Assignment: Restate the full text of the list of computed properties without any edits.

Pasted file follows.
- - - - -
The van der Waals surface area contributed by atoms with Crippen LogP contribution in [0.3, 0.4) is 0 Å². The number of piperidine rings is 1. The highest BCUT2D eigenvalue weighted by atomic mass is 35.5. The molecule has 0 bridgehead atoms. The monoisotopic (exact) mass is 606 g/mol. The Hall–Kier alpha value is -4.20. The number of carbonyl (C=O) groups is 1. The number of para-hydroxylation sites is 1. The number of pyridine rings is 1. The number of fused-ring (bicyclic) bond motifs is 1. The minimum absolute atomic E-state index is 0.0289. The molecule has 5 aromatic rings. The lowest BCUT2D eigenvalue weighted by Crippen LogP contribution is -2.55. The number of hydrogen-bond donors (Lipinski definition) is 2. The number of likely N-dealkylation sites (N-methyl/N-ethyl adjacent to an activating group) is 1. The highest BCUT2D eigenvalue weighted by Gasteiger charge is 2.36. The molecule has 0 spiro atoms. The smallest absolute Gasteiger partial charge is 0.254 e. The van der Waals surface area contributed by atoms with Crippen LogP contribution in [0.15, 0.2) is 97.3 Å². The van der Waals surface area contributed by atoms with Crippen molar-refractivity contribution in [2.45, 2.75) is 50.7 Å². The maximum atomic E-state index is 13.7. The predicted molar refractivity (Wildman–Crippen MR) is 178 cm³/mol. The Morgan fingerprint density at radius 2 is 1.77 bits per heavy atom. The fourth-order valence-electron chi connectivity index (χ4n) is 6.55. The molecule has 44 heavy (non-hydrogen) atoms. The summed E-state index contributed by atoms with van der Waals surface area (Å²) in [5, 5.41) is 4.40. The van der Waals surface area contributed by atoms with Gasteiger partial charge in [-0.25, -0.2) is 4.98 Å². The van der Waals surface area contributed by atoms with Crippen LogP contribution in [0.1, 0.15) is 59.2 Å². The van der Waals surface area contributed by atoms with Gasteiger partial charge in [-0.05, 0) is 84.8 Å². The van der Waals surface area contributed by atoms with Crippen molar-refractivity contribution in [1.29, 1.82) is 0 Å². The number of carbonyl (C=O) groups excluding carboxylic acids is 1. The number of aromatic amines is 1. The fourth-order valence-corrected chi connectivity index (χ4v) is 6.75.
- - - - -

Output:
The van der Waals surface area contributed by atoms with Crippen LogP contribution in [0.3, 0.4) is 0 Å². The number of piperidine rings is 1. The highest BCUT2D eigenvalue weighted by atomic mass is 35.5. The molecule has 0 bridgehead atoms. The monoisotopic (exact) mass is 606 g/mol. The Hall–Kier alpha value is -4.20. The number of carbonyl (C=O) groups is 1. The number of para-hydroxylation sites is 1. The number of pyridine rings is 1. The number of fused-ring (bicyclic) bond motifs is 1. The minimum absolute atomic E-state index is 0.0289. The molecule has 5 aromatic rings. The lowest BCUT2D eigenvalue weighted by Crippen LogP contribution is -2.55. The number of hydrogen-bond donors (Lipinski definition) is 2. The number of likely N-dealkylation sites (N-methyl/N-ethyl adjacent to an activating group) is 1. The highest BCUT2D eigenvalue weighted by Gasteiger charge is 2.36. The molecule has 0 spiro atoms. The smallest absolute Gasteiger partial charge is 0.254 e. The van der Waals surface area contributed by atoms with Crippen LogP contribution in [0.15, 0.2) is 97.3 Å². The van der Waals surface area contributed by atoms with Crippen molar-refractivity contribution in [2.45, 2.75) is 50.7 Å². The maximum atomic E-state index is 13.7. The predicted molar refractivity (Wildman–Crippen MR) is 178 cm³/mol. The Morgan fingerprint density at radius 2 is 1.77 bits per heavy atom. The fourth-order valence-electron chi connectivity index (χ4n) is 6.55. The molecule has 44 heavy (non-hydrogen) atoms. The summed E-state index contributed by atoms with van der Waals surface area (Å²) in [5, 5.41) is 4.40. The van der Waals surface area contributed by atoms with Gasteiger partial charge in [-0.25, -0.2) is 4.98 Å². The van der Waals surface area contributed by atoms with Crippen LogP contribution in [0.1, 0.15) is 59.2 Å². The van der Waals surface area contributed by atoms with Gasteiger partial charge in [-0.05, 0) is 84.8 Å². The van der Waals surface area contributed by atoms with Crippen molar-refractivity contribution in [1.29, 1.82) is 0 Å². The number of carbonyl (C=O) groups excluding carboxylic acids is 1. The number of aromatic amines is 1. The fourth-order valence-corrected chi connectivity index (χ4v) is 6.75.